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Midges

By: RossNolan

Page 1, A story my kids ask for over and over again. It took place in the English countryside and involves running away from black flies, or mountain midges as we called them. It\'s part of a collection of short hiking stories I\'m working on.

After a pleasant afternoon spent descending into a beautiful valley it was time to find somewhere to camp for the night. The path hugged the side of a small ridge. We stopped to look back and could see Skiddaw Mountain in the distance, the late afternoon sun casting it's shadow over the surrounding hills. The path itself was level and easy, no puffing, panting, or struggling like that morning on our ascent from the cozy valley village of Keswick eight miles behind us. Eventually the path wound around the ridge and dropped quickly to a stream . Sheep were grazing in the fields below, every now and again they'd look up from their meal but we weren't bothering them so they carried on, ears twitching to keep the flies from settling. We crossed the stream and decided to make camp right there. A nice level spot, the view below, a warm evening, and being close to a water supply were all we needed.

My friend, Owen, pitched his small one-man tent, as did I. We made a cup of tea, cooked dinner, then sat around until after dark talking and thinking about what may lay ahead of us the next day. We were both sleepy so climbed into our tents and fell into a nice deep sleep. I was the first to wake up the next morning, it was quite early. There was just enough light coming through the tent to realize that dawn had barely broken. The sound of the stream running gently over the polished mountain stone and the sheep stirring below kept me in my sleeping bag, just listening and enjoying. One other sound slowly came to my attention, a buzzing sound, a whirring of tiny wings that seemed to be everywhere and nowhere. I sat up and rubbed my eyes. It looked as though the bug netting on my tent was moving, like a colony of ants moving, yet disguised by the dark color of a forest floor. I soon realized that there were thousands of tiny black flies, or as they are known in the mountains, midges!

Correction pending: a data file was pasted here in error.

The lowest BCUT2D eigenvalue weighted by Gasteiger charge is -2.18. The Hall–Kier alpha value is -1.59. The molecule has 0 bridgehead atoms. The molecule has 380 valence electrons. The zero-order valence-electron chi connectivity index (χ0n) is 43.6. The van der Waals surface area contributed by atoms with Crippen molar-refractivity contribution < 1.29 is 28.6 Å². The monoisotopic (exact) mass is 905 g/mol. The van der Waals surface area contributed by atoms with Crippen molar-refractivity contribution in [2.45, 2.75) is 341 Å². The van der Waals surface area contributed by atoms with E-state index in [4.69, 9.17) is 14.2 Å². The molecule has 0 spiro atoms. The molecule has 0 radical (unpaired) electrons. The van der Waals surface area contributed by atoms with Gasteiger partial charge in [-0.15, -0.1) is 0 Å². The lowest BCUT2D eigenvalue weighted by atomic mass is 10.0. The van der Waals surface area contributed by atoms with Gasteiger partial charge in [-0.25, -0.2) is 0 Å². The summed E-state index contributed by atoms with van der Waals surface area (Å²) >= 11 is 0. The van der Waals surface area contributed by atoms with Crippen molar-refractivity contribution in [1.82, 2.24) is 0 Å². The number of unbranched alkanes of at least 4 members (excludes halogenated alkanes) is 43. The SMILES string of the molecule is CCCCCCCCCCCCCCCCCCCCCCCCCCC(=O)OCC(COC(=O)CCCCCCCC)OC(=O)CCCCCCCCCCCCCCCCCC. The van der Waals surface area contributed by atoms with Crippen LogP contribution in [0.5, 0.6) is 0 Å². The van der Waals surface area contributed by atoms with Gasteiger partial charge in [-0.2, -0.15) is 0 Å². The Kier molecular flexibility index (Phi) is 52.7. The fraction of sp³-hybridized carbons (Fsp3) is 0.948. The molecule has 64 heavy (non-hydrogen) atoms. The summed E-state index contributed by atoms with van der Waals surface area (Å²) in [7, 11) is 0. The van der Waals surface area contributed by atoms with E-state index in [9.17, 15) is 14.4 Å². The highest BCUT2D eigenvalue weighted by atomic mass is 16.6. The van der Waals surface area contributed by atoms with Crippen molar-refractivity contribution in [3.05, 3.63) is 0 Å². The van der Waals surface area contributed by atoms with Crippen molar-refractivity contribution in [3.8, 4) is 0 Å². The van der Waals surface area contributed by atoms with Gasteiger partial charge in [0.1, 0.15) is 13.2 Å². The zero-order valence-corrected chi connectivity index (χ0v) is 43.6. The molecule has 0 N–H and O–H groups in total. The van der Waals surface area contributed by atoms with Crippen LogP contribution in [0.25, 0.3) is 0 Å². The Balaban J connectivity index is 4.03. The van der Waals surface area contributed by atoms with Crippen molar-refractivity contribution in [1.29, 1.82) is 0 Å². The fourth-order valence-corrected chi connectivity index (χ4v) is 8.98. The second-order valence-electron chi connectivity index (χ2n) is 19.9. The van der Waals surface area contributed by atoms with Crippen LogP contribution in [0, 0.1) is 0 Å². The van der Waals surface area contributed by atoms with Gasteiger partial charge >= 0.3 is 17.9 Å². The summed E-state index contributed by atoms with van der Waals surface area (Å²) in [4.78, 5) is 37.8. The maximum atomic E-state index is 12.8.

They were swarming all over my bug netting, attracted to the carbon dioxide in my breath, all waiting to get a chance at eating a small piece of me. I wasn't sure what to do. If I left the tent and packed up i would surely be eaten alive. I could hear Owen stirring in his tent. We mumbled at each other briefly about the flies and how we would get out of there without losing any blood. I decided to try and pack up inside my tiny tent. There was just enough room to sit up with my head touching the netting. I was scared of being bitten through the netting so had to lay down on my front and try to pack everything away. My arms were very close to me, very constricted, it was like trying to scratch your own back while wrapped in a sheet. The moment came when it was time to leave. I held my breath and quickly unzipped the tent. I threw my back pack outside and in a flash I'd pulled the tent stakes, grabbed the tent, skipped uphill away from the stream and was running as fast as i could along the path. Owens tent was still closed and peaceful looking, like a little cottage nestled in a dell. I was sure that there were stirrings inside, much like my own packing up ordeal but I was focused on getting away from that place as quickly as possible. Those little midges would not be eating me for breakfast!

I stopped running after a minute or two and threw my tent down. A cow was standing behind a fence in front of me. It looked over and licked it's lips, the flies hovering all around it's head. I sat and looked at the cow for a while but wondered how long it would take the flies to notice I was very close by. I heard Owen running up the path before I saw him. He appeared around the corner with his tent in hand, running like I had. He threw his tent down and sat with me in front of the cow, still licking it's lips and chewing cud. We wondered what the cow must be thinking of us, clearly not too much. It just stood there and stared. Slowly but surely the flies began to come back around to us. We hastily rolled up our tents, packed them, then headed onwards. The morning was crisp and bright, the smell in the air of early morning dew on lakeland grass was very welcoming. When we thought we were far enough away from the swarms we sat down and enjoyed a nice cup of tea.

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